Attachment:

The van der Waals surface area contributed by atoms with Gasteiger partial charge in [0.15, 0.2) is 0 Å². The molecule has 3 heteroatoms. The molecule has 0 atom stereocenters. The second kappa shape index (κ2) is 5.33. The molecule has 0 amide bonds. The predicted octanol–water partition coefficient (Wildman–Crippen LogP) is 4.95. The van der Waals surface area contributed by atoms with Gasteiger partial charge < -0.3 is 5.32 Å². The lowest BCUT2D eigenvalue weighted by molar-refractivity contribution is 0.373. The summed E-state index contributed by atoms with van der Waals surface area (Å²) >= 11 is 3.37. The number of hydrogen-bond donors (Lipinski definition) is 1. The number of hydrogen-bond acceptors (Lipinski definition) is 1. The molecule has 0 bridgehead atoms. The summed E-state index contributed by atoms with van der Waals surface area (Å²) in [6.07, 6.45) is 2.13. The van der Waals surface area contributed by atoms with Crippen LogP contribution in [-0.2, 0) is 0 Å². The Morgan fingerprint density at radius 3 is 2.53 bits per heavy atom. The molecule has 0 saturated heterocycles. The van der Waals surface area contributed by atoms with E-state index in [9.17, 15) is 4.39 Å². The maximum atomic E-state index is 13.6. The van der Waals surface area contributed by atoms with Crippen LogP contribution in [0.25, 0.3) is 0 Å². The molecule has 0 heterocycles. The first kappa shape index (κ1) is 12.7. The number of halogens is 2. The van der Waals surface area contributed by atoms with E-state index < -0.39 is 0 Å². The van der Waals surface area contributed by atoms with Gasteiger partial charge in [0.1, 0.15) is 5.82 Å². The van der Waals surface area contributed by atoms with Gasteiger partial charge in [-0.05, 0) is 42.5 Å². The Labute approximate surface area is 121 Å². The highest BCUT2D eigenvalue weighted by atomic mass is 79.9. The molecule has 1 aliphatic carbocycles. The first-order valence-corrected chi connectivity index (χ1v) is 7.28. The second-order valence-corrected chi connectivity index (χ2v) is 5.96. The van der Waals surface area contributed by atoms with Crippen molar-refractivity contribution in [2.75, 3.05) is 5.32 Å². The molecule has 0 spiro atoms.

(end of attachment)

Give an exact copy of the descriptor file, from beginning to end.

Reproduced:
The van der Waals surface area contributed by atoms with Gasteiger partial charge in [0.15, 0.2) is 0 Å². The molecule has 3 heteroatoms. The molecule has 0 atom stereocenters. The second kappa shape index (κ2) is 5.33. The molecule has 0 amide bonds. The predicted octanol–water partition coefficient (Wildman–Crippen LogP) is 4.95. The van der Waals surface area contributed by atoms with Gasteiger partial charge < -0.3 is 5.32 Å². The lowest BCUT2D eigenvalue weighted by molar-refractivity contribution is 0.373. The summed E-state index contributed by atoms with van der Waals surface area (Å²) >= 11 is 3.37. The number of hydrogen-bond donors (Lipinski definition) is 1. The number of hydrogen-bond acceptors (Lipinski definition) is 1. The molecule has 0 bridgehead atoms. The summed E-state index contributed by atoms with van der Waals surface area (Å²) in [6.07, 6.45) is 2.13. The van der Waals surface area contributed by atoms with Crippen LogP contribution in [-0.2, 0) is 0 Å². The Morgan fingerprint density at radius 3 is 2.53 bits per heavy atom. The molecule has 0 saturated heterocycles. The van der Waals surface area contributed by atoms with E-state index in [9.17, 15) is 4.39 Å². The maximum atomic E-state index is 13.6. The van der Waals surface area contributed by atoms with Crippen LogP contribution in [0.25, 0.3) is 0 Å². The molecule has 0 heterocycles. The first kappa shape index (κ1) is 12.7. The number of halogens is 2. The van der Waals surface area contributed by atoms with E-state index < -0.39 is 0 Å². The van der Waals surface area contributed by atoms with Gasteiger partial charge in [0.1, 0.15) is 5.82 Å². The van der Waals surface area contributed by atoms with Gasteiger partial charge in [-0.05, 0) is 42.5 Å². The Labute approximate surface area is 121 Å². The highest BCUT2D eigenvalue weighted by atomic mass is 79.9. The molecule has 1 aliphatic carbocycles. The first-order valence-corrected chi connectivity index (χ1v) is 7.28. The second-order valence-corrected chi connectivity index (χ2v) is 5.96. The van der Waals surface area contributed by atoms with Crippen molar-refractivity contribution in [2.75, 3.05) is 5.32 Å². The molecule has 0 spiro atoms.